As the authors have proposed, these new rights are absolutely necessary, because of the inadequacy of the existing human rights frame-work to protect our minds. The existing rights to privacy, dignity, expression, thought, and so on must not be assumed to adequately cover neurotechnological breaches. These rights, as emphasized earlier are rather simplistic, and are yet to be interpreted by any court of law to protect abuse caused by neurotechnology. Also, it has been argued that some of the concerns of the danger of neurotechnology are unfounded, and ahead of technology itself. However, in this case, prevention is better than cure. A world where anyone can gain access to your thoughts and inactions can be very dangerous. Our world is already troubled enough with political, religious and social difficulties. But, misuse of brain technology would render it worse. Dictatorships and authoritarian governments would use this technology to induce fear, curtail freedoms of citizens, and punish citizens for their opinions and beliefs. Currently, there are speculations about the ongoing abuse of these kinds of technologies by the Chinese and North-Korean authorities. Radicals and extremists, with neurotechnological abuse can inflict more harm on individuals and societies through the ability to control people’s brains and determine what their actions should be. Even mere differences would be revealed in seconds, or minutes. Political opposition, sexual orientation, religious beliefs and other personal opinions/ activities that people seek to hide would no longer be secrets, but could be used to the detriment of individuals. Bioethicist and lawyer, Nita Farahany has emphasized this in her Ted Talk, ‘When Technology Can Read Our Minds, How Will We Protect Our Privacy?’

Tesla, headed by Elon Musk has created a brain interface, which would merge artificial intelligence and the human brain. So, thoughts would be directly transferred to digital devices such as phones and computers, without physical contact. Facebook is already working on this kind of technology, as well. Imagine texting with your brain, without having to type a word. This innovation, while remarkable emphasizes the point which Ienca and Andorno have espoused in their paper. With companies in the infosphere like Facebook and Aadhaar unable to protect billions of consumer information from breaches, and the potential access to this information by malicious third parties, an innovation like Elon Musk’s Neuralink would pose worse vulnerabilities, if unregulated. The future is already here, so we must match up.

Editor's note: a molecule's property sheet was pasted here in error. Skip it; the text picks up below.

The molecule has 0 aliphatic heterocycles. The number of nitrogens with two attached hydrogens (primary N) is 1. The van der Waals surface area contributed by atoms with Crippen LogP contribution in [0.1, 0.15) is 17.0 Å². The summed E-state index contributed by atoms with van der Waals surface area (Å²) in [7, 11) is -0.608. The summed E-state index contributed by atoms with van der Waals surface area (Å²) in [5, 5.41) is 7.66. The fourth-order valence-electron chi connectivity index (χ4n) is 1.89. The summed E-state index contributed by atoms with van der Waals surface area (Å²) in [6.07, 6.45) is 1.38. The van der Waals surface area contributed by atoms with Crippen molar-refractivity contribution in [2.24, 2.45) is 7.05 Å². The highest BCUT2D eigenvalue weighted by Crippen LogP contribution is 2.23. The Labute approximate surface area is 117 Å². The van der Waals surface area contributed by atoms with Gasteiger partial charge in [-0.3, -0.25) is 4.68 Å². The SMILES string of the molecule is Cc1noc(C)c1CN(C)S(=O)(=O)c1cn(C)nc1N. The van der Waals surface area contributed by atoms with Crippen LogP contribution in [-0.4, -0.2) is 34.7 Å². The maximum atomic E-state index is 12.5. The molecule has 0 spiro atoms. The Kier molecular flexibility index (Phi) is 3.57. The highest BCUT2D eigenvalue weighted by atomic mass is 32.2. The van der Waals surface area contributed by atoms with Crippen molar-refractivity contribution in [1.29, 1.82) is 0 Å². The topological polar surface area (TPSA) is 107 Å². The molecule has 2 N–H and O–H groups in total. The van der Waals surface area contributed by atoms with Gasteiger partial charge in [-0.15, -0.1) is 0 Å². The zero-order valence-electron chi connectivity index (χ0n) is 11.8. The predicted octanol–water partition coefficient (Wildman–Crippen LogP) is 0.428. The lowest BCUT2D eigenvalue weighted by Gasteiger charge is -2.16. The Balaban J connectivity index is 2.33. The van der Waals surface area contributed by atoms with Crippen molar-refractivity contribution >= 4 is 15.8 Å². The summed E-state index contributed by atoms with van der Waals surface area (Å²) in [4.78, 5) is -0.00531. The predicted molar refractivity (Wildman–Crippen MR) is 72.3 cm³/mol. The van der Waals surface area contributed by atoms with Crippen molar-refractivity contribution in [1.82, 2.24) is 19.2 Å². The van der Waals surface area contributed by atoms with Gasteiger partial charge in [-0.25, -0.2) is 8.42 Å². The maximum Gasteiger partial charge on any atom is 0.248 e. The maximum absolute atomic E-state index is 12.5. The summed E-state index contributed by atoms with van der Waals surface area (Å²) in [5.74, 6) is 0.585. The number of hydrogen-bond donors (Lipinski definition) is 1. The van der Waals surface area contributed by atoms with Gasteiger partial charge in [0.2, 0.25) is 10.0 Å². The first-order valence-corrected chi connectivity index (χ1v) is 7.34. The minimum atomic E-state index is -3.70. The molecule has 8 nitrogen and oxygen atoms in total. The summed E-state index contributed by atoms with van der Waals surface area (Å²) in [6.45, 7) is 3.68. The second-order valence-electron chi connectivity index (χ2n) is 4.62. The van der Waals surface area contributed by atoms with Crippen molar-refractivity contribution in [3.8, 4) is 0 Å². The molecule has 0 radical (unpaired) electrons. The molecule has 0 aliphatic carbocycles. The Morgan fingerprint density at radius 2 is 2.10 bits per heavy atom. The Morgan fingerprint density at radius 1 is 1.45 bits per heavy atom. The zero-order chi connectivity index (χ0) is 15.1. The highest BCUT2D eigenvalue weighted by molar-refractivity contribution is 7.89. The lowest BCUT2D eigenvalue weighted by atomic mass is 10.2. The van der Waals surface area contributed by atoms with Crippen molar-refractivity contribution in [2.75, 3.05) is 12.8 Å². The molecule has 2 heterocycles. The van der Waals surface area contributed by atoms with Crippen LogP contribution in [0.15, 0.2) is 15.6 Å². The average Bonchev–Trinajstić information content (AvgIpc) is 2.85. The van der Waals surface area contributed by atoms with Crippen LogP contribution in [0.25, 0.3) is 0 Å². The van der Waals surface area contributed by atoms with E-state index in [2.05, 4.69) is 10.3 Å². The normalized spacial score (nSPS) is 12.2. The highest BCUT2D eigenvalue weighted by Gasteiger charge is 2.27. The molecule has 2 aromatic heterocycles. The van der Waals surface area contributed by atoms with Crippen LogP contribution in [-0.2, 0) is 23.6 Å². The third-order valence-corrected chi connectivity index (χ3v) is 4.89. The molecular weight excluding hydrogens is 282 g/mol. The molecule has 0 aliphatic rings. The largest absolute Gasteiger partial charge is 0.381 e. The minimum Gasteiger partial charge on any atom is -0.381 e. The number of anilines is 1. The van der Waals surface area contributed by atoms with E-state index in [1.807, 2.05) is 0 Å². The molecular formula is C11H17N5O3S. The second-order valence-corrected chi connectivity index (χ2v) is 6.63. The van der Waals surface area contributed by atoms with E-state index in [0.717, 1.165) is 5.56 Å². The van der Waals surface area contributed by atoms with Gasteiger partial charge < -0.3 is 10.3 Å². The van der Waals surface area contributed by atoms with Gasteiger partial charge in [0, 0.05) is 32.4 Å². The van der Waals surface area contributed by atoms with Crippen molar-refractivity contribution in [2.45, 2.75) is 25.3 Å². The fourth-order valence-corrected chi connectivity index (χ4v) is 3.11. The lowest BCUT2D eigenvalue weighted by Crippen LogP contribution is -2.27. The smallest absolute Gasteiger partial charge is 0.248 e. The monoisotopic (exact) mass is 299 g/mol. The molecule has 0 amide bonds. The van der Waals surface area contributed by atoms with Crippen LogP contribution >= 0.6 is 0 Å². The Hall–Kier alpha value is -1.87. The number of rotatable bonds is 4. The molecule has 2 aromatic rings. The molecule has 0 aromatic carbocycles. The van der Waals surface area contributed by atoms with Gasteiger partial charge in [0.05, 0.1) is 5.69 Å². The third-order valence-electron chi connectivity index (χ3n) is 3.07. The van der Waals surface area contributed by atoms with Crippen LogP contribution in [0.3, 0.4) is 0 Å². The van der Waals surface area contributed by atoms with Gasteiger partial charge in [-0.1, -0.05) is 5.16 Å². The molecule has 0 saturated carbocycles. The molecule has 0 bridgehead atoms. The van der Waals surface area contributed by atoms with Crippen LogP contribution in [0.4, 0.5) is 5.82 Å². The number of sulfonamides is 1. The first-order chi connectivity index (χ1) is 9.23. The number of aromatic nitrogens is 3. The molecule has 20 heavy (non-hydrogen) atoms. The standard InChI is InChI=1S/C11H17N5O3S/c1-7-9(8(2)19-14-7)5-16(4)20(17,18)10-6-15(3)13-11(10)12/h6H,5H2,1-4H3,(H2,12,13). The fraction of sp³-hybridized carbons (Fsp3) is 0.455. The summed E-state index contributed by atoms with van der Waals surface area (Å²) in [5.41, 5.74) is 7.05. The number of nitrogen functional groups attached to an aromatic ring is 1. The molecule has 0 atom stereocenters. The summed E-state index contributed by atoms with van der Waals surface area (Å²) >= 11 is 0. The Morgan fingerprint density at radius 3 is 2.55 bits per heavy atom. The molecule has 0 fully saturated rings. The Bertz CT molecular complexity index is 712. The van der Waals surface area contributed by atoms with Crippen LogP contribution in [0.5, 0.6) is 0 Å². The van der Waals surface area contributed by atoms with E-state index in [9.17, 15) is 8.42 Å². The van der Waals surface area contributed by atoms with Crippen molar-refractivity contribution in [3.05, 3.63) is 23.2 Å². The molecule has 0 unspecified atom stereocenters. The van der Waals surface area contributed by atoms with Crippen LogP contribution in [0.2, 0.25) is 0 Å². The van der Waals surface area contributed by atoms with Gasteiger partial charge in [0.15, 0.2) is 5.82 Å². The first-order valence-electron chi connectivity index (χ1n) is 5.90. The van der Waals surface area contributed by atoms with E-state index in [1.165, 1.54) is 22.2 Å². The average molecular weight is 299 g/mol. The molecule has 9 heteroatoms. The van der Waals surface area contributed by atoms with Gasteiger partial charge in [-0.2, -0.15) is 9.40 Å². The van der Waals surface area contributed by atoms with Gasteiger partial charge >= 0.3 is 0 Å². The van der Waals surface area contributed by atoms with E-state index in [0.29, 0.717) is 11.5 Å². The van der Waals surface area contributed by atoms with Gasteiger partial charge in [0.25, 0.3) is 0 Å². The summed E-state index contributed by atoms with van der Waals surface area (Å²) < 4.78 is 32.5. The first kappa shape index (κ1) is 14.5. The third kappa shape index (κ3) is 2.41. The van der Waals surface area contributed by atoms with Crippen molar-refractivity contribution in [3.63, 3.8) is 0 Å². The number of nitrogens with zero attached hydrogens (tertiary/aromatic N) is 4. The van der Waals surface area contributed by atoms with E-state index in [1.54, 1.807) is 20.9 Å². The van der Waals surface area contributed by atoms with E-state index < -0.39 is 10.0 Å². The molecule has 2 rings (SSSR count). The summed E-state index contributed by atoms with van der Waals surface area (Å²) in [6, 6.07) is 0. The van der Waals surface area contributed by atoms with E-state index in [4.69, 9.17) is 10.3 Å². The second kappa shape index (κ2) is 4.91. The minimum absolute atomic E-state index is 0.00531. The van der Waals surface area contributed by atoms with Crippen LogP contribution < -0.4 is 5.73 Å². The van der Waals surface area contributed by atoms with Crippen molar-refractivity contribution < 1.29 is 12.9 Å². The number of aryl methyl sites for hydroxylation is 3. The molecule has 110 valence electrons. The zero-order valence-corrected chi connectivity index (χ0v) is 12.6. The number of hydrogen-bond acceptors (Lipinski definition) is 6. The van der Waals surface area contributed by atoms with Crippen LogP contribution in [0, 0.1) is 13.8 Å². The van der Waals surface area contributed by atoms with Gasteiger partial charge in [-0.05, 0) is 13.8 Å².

The right to privacy may currently exist in international human rights law. However, many of the aforementioned treaties guarding privacy are unfortunately outdated, as many of them were created in the 20th Century, when these neurotechnological advancements had not emerged. Therefore, these new human rights are a welcome proposal. However, there is a need for further research to determine the thin line between these rights, and the derogation clause. The authors have failed to determine within what confines the right to mental privacy and the right to mental integrity can be derogated. This uncertainty could lead to a further perpetration of violations on the human mind, and the entirety of the human being, violating other human rights including but not limited to the right to liberty, the right to fair hearing, freedom of though and the right to the dignity of the human person.

Furthermore, the requirements of the right to mental integrity are unclear, and must be expanded in meaning. It is unclear whether or not the three requirements must be met, before an action qualifies as a violation of the right to mental integrity. Two of the three requirements namely non-authorization and absence of physical/ psychological harm are too stringent, and should be expanded to cover cases where there is no evidence of harm, and in the case of abuse of consent. According to criminal law, the mental element (mens rea) of a crime is established, as long as there is an intention to cause harm to the person. This must be considered in respect of the requirement of physical/psychological harm, because the right to mental integrity seeks to protect the mind from neurocriminal activities. In a situation where an individual is maliciously brainwashed by his/her physician, who has been authorized to carry out neuro-procedures on his/her mind, although without any evidence of harm, these requirements would allow him/her no recourse for justice.

In addition, the authors, despite their laudable proposals have failed to identify the means of implementation for these new human rights. If these new rights are to make any impact, the issue of implementation must be addressed. We must determine whether they should be created into new laws and regulations, or whether existing laws and regulations should be amended to include them. As stated severally, the new human rights as proposed by Ienca and Andorno are remarkable proposals, which are incredibly capable of being adequate guidelines for the use of neuroscience and neurotechnology in the nearest future. But, the loopholes must be addressed and further work is to be done before these proposals can be truly effective. However, this does not undermine the necessity of these four new human rights, in any manner.

Titilope Adedokun is a 400 Level student of the Faculty of Law, University of Lagos. She is interested in international law, international development, human rights, women’s rights and literature.